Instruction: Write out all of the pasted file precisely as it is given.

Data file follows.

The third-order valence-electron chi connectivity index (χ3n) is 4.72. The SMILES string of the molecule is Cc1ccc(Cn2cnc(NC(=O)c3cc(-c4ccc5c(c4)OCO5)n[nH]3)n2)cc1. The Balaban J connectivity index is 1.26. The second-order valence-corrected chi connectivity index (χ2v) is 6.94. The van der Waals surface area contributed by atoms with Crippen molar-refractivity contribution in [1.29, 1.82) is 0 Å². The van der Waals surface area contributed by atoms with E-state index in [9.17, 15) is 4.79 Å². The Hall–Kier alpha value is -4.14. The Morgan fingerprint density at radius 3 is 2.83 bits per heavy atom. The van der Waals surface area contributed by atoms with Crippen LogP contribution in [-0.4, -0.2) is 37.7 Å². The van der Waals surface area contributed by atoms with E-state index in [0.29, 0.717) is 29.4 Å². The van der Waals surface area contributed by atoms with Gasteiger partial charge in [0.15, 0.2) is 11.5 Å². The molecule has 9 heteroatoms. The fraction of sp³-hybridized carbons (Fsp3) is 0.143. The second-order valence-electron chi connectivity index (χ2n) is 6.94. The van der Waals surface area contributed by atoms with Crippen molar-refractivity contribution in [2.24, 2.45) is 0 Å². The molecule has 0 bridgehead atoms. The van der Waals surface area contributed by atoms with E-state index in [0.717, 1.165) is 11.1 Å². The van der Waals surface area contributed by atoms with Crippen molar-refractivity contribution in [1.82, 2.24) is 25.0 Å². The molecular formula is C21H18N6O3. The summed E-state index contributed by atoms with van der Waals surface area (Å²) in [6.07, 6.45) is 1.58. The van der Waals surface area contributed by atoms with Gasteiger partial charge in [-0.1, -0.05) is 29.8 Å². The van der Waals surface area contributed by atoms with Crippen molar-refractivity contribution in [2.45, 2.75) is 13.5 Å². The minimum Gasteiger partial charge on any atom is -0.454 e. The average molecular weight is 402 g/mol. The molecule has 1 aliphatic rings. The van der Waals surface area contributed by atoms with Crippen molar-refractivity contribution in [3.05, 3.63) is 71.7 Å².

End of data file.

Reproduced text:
The third-order valence-electron chi connectivity index (χ3n) is 4.72. The SMILES string of the molecule is Cc1ccc(Cn2cnc(NC(=O)c3cc(-c4ccc5c(c4)OCO5)n[nH]3)n2)cc1. The Balaban J connectivity index is 1.26. The second-order valence-corrected chi connectivity index (χ2v) is 6.94. The van der Waals surface area contributed by atoms with Crippen molar-refractivity contribution in [1.29, 1.82) is 0 Å². The van der Waals surface area contributed by atoms with E-state index in [9.17, 15) is 4.79 Å². The Hall–Kier alpha value is -4.14. The Morgan fingerprint density at radius 3 is 2.83 bits per heavy atom. The van der Waals surface area contributed by atoms with Crippen LogP contribution in [-0.4, -0.2) is 37.7 Å². The van der Waals surface area contributed by atoms with E-state index in [0.29, 0.717) is 29.4 Å². The van der Waals surface area contributed by atoms with Gasteiger partial charge in [0.15, 0.2) is 11.5 Å². The molecule has 9 heteroatoms. The fraction of sp³-hybridized carbons (Fsp3) is 0.143. The second-order valence-electron chi connectivity index (χ2n) is 6.94. The van der Waals surface area contributed by atoms with Crippen molar-refractivity contribution in [2.24, 2.45) is 0 Å². The molecule has 0 bridgehead atoms. The van der Waals surface area contributed by atoms with E-state index in [0.717, 1.165) is 11.1 Å². The van der Waals surface area contributed by atoms with Crippen molar-refractivity contribution in [1.82, 2.24) is 25.0 Å². The molecular formula is C21H18N6O3. The summed E-state index contributed by atoms with van der Waals surface area (Å²) in [6.07, 6.45) is 1.58. The van der Waals surface area contributed by atoms with Gasteiger partial charge in [-0.1, -0.05) is 29.8 Å². The van der Waals surface area contributed by atoms with Crippen molar-refractivity contribution in [2.45, 2.75) is 13.5 Å². The minimum Gasteiger partial charge on any atom is -0.454 e. The average molecular weight is 402 g/mol. The molecule has 1 aliphatic rings. The van der Waals surface area contributed by atoms with Crippen molar-refractivity contribution in [3.05, 3.63) is 71.7 Å².